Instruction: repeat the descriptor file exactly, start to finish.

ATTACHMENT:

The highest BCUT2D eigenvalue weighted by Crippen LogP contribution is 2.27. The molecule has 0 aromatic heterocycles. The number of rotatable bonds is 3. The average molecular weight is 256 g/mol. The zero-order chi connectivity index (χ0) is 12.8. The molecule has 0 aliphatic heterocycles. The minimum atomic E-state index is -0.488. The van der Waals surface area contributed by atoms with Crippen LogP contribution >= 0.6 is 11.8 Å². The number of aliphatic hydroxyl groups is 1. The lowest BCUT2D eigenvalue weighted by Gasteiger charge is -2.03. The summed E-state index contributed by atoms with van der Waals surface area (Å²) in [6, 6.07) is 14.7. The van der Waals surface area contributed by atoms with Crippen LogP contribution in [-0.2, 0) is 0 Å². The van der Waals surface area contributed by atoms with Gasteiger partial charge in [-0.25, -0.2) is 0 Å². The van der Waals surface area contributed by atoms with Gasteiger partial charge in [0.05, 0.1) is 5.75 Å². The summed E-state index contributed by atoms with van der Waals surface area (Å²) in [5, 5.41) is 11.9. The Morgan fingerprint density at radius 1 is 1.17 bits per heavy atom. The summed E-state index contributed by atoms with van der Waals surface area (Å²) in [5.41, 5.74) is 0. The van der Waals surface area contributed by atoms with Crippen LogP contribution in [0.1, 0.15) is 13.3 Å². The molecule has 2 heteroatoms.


The highest BCUT2D eigenvalue weighted by Crippen LogP contribution is 2.27. The molecule has 0 aromatic heterocycles. The number of rotatable bonds is 3. The average molecular weight is 256 g/mol. The zero-order chi connectivity index (χ0) is 12.8. The molecule has 0 aliphatic heterocycles. The minimum atomic E-state index is -0.488. The van der Waals surface area contributed by atoms with Crippen LogP contribution >= 0.6 is 11.8 Å². The number of aliphatic hydroxyl groups is 1. The lowest BCUT2D eigenvalue weighted by Gasteiger charge is -2.03. The summed E-state index contributed by atoms with van der Waals surface area (Å²) in [6, 6.07) is 14.7. The van der Waals surface area contributed by atoms with Crippen LogP contribution in [-0.2, 0) is 0 Å². The van der Waals surface area contributed by atoms with Gasteiger partial charge in [-0.25, -0.2) is 0 Å². The van der Waals surface area contributed by atoms with Gasteiger partial charge in [0.05, 0.1) is 5.75 Å². The summed E-state index contributed by atoms with van der Waals surface area (Å²) in [5, 5.41) is 11.9. The Morgan fingerprint density at radius 1 is 1.17 bits per heavy atom. The summed E-state index contributed by atoms with van der Waals surface area (Å²) in [5.41, 5.74) is 0. The van der Waals surface area contributed by atoms with Crippen LogP contribution in [0.1, 0.15) is 13.3 Å². The molecule has 2 heteroatoms.